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Knowledge vs Influence

A couple of months ago, as part of my work with the RAF Air Cadets, I was conducing some cadet promotion interviews. One of the things that really stuck out to me when doing this, is that many of the candidates were fantastic at telling me all of the things they knew, and the things that they had done, and they knew and had done a lot! But really what I wanted to evaluate is how they would perform as a leader, which led me to ask each of them the following question:

Which is more important in leadership - knowledge or influence?

Our intuition often guides us to believe that knowledge is the key to achieving success. The education system, certainly in the UK, is primarily focussed on the acquisition of knowledge over skills. Who, for example, ever got taught presentation skills, or active listening, at school?

Knowledge is Power, Influence is Change

Going back to the question I asked the cadets then, most of them took a moment to think, and then confidently replied "knowledge". So I framed the question differently:

Imagine the task is to build a bridge across a river (I'll leave it up to you to decided whether it's shark infested 🦈). Is the best person to lead the team the person who knows the most about building? Or the person who knows most about the river? Or perhaps the one who knows the most about physics? Perhaps, instead, it is the person who can create the best environment for those technical minds to thrive, be creative, and bring their different perspectives on the situation together into one single cohesive team working towards a single common objective?

When put like this, I think most would agree that the last option is likely to result in the best outcome for all. That is, influence is the more significant factor in selecting the best leader.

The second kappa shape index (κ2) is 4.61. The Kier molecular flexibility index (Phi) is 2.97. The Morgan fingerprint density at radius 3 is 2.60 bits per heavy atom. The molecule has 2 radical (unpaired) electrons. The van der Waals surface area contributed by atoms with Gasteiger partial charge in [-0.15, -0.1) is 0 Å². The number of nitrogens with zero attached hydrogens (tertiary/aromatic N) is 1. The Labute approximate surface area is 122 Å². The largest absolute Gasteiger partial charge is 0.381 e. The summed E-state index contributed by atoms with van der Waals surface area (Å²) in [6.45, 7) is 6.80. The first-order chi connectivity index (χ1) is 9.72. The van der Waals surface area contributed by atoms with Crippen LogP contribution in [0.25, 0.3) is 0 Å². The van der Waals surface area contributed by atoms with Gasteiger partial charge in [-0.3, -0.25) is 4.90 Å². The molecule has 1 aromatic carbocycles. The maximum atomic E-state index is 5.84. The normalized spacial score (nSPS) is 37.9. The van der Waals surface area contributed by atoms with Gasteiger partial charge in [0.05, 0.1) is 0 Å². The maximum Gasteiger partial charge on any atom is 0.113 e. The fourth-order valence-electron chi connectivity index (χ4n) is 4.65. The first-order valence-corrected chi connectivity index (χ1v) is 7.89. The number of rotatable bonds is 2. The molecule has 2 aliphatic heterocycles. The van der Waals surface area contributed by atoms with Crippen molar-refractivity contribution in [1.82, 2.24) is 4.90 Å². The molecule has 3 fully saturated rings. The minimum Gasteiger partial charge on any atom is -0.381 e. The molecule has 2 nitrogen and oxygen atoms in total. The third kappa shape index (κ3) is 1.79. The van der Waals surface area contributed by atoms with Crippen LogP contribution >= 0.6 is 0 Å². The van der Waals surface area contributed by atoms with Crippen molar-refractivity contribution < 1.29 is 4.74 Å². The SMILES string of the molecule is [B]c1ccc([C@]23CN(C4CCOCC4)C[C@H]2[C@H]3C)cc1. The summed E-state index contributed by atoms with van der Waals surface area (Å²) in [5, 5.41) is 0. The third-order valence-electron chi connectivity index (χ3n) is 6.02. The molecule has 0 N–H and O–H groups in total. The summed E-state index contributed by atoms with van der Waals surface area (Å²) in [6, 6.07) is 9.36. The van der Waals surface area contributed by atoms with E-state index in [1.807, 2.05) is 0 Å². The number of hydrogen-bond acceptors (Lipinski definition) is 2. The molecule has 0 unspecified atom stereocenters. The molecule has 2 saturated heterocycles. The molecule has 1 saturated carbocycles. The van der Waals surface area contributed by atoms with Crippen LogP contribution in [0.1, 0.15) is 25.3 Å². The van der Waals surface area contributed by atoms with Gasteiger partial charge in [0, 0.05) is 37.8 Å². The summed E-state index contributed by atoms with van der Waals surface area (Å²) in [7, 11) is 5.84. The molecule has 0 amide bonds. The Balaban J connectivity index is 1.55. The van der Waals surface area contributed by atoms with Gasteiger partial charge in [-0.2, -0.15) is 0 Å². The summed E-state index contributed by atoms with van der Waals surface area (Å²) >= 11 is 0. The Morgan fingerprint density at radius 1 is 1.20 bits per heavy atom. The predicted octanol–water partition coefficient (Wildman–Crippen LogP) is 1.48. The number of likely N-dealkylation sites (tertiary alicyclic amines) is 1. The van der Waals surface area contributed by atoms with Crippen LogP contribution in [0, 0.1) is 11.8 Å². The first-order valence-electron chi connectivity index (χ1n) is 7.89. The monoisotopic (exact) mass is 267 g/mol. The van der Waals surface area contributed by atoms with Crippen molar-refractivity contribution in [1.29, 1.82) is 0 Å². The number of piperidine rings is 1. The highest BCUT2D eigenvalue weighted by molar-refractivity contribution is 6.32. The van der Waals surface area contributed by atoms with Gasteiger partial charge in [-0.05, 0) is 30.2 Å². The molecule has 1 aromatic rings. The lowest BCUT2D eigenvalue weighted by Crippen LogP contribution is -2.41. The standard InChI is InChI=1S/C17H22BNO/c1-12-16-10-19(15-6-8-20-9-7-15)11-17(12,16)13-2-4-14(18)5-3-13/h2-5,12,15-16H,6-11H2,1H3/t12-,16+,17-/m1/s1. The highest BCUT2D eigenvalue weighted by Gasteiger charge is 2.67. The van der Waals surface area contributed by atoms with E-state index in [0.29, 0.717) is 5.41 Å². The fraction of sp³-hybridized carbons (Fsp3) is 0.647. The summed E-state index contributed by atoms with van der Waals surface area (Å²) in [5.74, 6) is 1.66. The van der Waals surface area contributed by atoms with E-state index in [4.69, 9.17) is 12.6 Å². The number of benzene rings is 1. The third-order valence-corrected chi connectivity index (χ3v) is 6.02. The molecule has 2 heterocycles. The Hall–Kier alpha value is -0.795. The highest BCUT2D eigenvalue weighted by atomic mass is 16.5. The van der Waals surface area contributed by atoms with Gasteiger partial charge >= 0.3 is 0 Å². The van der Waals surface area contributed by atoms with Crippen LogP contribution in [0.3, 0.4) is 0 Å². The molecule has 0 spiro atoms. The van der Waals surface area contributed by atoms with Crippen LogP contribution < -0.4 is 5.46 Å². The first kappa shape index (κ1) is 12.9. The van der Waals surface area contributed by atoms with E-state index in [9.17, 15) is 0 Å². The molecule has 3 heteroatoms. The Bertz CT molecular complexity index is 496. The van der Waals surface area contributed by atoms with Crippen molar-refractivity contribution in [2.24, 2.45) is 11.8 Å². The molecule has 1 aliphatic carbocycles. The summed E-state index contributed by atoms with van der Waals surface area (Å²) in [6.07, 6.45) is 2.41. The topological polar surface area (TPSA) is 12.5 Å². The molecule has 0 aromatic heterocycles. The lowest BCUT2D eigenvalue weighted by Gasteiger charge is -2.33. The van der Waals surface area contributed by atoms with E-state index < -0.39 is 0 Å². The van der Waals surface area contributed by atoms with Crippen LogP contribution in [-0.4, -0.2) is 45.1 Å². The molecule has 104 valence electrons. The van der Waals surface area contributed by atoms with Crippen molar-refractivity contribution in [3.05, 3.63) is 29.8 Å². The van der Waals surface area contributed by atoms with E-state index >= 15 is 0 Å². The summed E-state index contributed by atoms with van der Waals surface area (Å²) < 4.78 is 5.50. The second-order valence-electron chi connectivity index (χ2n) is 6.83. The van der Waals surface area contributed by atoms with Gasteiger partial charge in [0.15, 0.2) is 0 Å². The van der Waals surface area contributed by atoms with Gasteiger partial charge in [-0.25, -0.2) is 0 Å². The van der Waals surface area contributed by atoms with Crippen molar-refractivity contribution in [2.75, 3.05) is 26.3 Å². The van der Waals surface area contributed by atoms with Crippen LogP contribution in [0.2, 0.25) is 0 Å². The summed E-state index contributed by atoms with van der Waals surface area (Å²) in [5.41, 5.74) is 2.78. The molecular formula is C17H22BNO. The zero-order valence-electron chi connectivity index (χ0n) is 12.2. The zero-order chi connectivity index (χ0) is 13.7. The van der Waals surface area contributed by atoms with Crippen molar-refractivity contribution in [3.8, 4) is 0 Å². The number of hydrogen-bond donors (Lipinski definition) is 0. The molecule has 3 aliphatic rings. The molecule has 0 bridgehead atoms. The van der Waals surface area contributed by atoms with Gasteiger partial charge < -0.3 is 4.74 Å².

To be clear, I'm in no way suggesting that knowledge is not important. Success relies on a myriad of factors (luck being one), and whilst knowledge is certainly one of them, my point is that influence, and the skills that lead to it, are higher up the list. The true mark of a leader is not in what they know, but the change which they are able to effect.

Story Time

Anyone who knows me, knows I love a side-story; perhaps it's why I'm a side-quest-first kind of gamer. Anyway, before I make a side story out of a side story, here it is:

I have a two year old son called Arthur who, for some reason, has developed a strong passion, in the way that only a toddler could, for refusing to wear shoes. Instead, choosing only to wear wellington boots. To be honest, I'm here for it, so every morning I drop him off at nursery wearing whichever pair of wellies are his favourite that day - usually his light-up Thomas the Tank engine ones.

A couple of weeks ago we heard that his nursery were asking parents to send their children in wearing wellies if possible. It turns out that the whole class had decided that wellies are the footwear of choice and had been competing for the few pairs that the nursery had in stock.

Arthur had managed to get his entire peer group on board, and join in with his passion. As someone who is just learning how to speak, he can't have done this by passing on knowledge, instead it's purely through influence.

Arthur's array of wellies (and a stray pair of crocs)
Arthur's array of wellies (and a stray pair of crocs)


While knowledge helps us to understand the whole, it's really influence that empowers us to shape it. As the bridge building analogy shows, the definition of a leader lies not just in what they know, but in how they inspire and unite others towards a common goal. I'd love to know your thoughts on this, particularly if you disagree, get in touch and let me know! Have I influenced your perspective? 😛 #GoForIt